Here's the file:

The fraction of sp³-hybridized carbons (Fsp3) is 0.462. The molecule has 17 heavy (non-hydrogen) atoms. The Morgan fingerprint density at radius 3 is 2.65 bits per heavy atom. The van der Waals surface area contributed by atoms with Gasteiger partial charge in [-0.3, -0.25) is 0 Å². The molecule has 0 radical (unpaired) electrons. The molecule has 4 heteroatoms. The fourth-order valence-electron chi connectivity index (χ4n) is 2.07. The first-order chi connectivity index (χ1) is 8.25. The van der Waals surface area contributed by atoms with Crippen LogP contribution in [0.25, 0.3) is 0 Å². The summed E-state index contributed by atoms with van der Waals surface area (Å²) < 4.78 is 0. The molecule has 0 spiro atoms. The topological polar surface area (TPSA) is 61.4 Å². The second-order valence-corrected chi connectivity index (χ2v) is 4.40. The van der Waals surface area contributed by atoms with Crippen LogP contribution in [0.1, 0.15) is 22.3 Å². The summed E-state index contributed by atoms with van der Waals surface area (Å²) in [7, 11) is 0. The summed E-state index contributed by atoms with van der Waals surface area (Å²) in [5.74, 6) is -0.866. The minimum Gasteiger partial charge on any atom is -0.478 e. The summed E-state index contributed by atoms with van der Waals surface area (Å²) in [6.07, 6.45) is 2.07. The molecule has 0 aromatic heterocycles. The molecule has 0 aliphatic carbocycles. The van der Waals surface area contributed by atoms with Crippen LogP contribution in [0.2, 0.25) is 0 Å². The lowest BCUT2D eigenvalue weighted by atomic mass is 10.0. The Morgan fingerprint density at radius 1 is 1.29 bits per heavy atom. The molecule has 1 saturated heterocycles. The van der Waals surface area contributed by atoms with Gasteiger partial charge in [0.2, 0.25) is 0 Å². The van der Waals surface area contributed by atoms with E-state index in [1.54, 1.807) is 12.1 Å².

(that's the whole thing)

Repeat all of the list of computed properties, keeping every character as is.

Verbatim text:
The fraction of sp³-hybridized carbons (Fsp3) is 0.462. The molecule has 17 heavy (non-hydrogen) atoms. The Morgan fingerprint density at radius 3 is 2.65 bits per heavy atom. The van der Waals surface area contributed by atoms with Gasteiger partial charge in [-0.3, -0.25) is 0 Å². The molecule has 0 radical (unpaired) electrons. The molecule has 4 heteroatoms. The fourth-order valence-electron chi connectivity index (χ4n) is 2.07. The first-order chi connectivity index (χ1) is 8.25. The van der Waals surface area contributed by atoms with Crippen LogP contribution in [0.25, 0.3) is 0 Å². The summed E-state index contributed by atoms with van der Waals surface area (Å²) < 4.78 is 0. The molecule has 0 spiro atoms. The topological polar surface area (TPSA) is 61.4 Å². The second-order valence-corrected chi connectivity index (χ2v) is 4.40. The van der Waals surface area contributed by atoms with Crippen LogP contribution in [0.1, 0.15) is 22.3 Å². The summed E-state index contributed by atoms with van der Waals surface area (Å²) in [7, 11) is 0. The summed E-state index contributed by atoms with van der Waals surface area (Å²) in [5.74, 6) is -0.866. The minimum Gasteiger partial charge on any atom is -0.478 e. The summed E-state index contributed by atoms with van der Waals surface area (Å²) in [6.07, 6.45) is 2.07. The molecule has 0 aromatic heterocycles. The molecule has 0 aliphatic carbocycles. The van der Waals surface area contributed by atoms with Crippen LogP contribution in [0.2, 0.25) is 0 Å². The lowest BCUT2D eigenvalue weighted by atomic mass is 10.0. The Morgan fingerprint density at radius 1 is 1.29 bits per heavy atom. The molecule has 1 saturated heterocycles. The van der Waals surface area contributed by atoms with Gasteiger partial charge in [0.2, 0.25) is 0 Å². The van der Waals surface area contributed by atoms with E-state index in [1.54, 1.807) is 12.1 Å².